Where Do I Discard...?
Find locations near you to recycle items.
There are several different kinds of plastics. Below are the most common with a description of the products they are generally used in. Jefferson, Lewis and St. Lawrence Counties accept plastics with symbols 1-7 for recycling.
PET plastic is the most common for single-use bottled beverages, because it is inexpensive, lightweight and easy to recycle. It poses low risk of leaching breakdown products.
Found in: Soft drink, water and beer bottles; mouthwash bottles; peanut butter containers; salad dressing and vegetable oil containers; ovenable food trays.
HDPE is a versatile plastic with many uses, especially for packaging. It carries low risk of leaching and is readily recyclable into many goods.
Found in: Milk jugs, juice bottles; bleach, detergent and household cleaner bottles; shampoo bottles; some trash and shopping bags; motor oil bottles; butter and yogurt tubs; cereal box liners
PVC is tough and weathers well, so it is commonly used for piping, siding and similar applications. PVC contains chlorine, so its manufacture can release highly dangerous dioxins. If you must cook with PVC, don't let the plastic touch food. Also never burn PVC, because it releases toxins.
Found in: Window cleaner and detergent bottles, shampoo bottles, cooking oil bottles, clear food packaging, wire jacketing, medical equipment, siding, windows, piping
LDPE is a flexible plastic with many applications. Historically it has not been accepted through most American curbside recycling programs, but more and more communities are starting to accept it.
Found in: Squeezable bottles; bread, frozen food, dry cleaning and shopping bags; tote bags; clothing; furniture; carpet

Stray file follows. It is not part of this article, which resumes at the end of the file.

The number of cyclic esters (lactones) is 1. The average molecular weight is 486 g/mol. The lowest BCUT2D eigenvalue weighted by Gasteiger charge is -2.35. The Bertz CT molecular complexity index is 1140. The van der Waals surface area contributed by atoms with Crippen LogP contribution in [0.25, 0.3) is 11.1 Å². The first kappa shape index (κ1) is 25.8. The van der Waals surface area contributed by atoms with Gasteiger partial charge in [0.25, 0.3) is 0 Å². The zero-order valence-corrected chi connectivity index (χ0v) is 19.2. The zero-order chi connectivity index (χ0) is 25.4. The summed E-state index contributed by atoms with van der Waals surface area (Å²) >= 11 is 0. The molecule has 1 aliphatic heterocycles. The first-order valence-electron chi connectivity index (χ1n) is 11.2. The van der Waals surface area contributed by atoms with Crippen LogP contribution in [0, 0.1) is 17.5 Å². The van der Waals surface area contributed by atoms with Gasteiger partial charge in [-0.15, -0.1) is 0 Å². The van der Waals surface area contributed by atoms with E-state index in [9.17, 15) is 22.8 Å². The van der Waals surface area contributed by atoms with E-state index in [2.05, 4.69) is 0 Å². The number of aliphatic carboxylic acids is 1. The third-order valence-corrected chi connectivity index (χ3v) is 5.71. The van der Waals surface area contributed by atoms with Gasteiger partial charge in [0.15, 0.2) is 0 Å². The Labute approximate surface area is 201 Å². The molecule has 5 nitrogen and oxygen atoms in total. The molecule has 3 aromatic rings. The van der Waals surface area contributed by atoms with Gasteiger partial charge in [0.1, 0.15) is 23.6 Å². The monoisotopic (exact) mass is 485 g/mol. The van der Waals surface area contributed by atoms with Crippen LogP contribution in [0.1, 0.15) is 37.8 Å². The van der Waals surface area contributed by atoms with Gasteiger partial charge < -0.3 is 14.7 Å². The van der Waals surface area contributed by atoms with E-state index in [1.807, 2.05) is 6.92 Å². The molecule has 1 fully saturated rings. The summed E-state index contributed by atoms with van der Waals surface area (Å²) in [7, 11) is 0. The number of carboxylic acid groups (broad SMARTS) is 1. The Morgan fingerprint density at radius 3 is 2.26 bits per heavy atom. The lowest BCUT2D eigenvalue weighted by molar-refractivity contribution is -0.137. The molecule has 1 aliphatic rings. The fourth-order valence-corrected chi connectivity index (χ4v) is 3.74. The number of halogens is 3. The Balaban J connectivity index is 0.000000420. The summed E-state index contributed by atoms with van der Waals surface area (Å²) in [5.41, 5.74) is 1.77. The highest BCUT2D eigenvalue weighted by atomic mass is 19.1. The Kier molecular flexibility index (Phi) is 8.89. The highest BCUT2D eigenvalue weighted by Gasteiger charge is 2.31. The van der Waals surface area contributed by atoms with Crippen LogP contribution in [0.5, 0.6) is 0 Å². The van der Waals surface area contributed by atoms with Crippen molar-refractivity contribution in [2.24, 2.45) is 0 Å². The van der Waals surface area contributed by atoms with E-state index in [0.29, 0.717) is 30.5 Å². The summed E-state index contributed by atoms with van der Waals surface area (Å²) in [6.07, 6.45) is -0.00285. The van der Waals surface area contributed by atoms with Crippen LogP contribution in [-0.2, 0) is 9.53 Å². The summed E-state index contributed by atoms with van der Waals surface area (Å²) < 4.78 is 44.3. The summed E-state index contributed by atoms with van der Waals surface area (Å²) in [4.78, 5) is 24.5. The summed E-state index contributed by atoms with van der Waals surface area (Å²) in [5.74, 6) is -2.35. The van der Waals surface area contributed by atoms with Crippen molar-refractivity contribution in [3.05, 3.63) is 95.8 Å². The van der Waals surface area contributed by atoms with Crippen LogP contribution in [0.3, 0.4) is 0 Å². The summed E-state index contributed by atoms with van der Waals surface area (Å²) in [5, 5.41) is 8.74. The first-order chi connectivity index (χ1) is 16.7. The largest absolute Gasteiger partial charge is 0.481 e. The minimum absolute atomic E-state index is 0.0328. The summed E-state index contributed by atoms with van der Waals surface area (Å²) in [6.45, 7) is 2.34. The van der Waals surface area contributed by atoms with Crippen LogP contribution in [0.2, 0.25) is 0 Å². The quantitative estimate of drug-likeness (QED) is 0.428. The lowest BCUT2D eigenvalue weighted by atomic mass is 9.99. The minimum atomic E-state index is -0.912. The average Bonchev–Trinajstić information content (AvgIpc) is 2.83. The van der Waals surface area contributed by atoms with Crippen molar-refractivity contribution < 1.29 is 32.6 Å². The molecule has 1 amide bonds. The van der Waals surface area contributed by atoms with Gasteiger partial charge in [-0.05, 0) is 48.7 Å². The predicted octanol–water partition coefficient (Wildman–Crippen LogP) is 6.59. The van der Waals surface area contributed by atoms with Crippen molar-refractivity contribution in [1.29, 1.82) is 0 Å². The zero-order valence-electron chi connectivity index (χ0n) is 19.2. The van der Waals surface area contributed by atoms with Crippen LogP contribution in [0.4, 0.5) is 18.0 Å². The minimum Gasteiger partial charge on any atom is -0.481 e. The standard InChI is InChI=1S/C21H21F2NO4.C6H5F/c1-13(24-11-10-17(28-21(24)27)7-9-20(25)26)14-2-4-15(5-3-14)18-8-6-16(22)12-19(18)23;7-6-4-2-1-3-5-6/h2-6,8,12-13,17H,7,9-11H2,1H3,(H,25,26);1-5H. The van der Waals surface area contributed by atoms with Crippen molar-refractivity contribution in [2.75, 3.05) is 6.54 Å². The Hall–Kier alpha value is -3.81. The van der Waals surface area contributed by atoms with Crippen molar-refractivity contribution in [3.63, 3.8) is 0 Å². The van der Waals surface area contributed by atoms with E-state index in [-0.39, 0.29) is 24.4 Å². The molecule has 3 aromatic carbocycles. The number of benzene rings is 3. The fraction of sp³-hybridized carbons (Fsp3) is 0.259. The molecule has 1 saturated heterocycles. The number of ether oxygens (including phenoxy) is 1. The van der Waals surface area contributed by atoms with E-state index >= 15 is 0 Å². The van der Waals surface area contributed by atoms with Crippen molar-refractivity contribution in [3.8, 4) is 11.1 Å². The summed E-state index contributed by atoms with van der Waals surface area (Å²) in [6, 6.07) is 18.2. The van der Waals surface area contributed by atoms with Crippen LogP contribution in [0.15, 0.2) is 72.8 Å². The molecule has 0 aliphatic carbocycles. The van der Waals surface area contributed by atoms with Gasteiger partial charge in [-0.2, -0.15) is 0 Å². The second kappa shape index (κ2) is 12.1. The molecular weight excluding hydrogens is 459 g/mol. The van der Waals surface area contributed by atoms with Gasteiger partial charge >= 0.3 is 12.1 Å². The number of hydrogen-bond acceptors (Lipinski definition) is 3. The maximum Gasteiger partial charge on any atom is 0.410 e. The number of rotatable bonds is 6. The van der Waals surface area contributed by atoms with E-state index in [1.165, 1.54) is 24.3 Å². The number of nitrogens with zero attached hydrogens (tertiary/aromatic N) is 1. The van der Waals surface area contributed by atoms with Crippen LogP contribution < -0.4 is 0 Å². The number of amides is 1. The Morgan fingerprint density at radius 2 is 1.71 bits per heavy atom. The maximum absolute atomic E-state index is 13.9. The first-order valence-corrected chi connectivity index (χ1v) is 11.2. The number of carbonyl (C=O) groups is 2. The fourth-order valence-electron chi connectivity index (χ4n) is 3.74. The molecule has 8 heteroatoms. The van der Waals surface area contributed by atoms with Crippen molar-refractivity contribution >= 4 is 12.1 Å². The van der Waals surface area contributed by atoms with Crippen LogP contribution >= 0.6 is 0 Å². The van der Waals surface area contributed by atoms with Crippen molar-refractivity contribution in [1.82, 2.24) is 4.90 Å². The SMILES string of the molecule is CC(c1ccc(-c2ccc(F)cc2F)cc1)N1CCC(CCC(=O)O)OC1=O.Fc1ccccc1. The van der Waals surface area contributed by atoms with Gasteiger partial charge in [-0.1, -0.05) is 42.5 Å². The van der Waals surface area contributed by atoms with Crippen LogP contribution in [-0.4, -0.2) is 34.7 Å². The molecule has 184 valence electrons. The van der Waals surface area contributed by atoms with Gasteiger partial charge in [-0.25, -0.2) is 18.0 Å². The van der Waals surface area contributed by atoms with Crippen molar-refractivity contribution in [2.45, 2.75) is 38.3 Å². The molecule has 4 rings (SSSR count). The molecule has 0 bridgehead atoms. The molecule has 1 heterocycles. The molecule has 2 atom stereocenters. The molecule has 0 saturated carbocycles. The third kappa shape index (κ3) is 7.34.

Polypropylene has a high melting point, and so is often chosen for containers that must accept hot liquid. It is gradually becoming more accepted by recyclers.
Found in: Some yogurt containers, syrup bottles, ketchup bottles, caps, straws, medicine bottles
Polystyrene can be made into rigid or foam products -- in the latter case it is popularly known as the trademark Styrofoam. Evidence suggests polystyrene can leach potential toxins into foods. The material was long on environmentalists' hit lists for dispersing widely across the landscape, and for being notoriously difficult to recycle. Most places still don't accept it, though it is gradually gaining traction.
Found in: Disposable plates and cups, meat trays, egg cartons, carry-out containers, aspirin bottles, compact disc cases
A wide variety of plastic resins that don't fit into the previous categories are lumped into number 7. A few are even made from plants (polyactide) and are compostable. Polycarbonate is number 7, and is the hard plastic that has parents worried these days, after studies have shown it can leach potential hormone disruptors.
Found in: Three- and five-gallon water bottles, 'bullet-proof' materials, sunglasses, DVDs, iPod and computer cases, signs and displays, certain food containers, nylon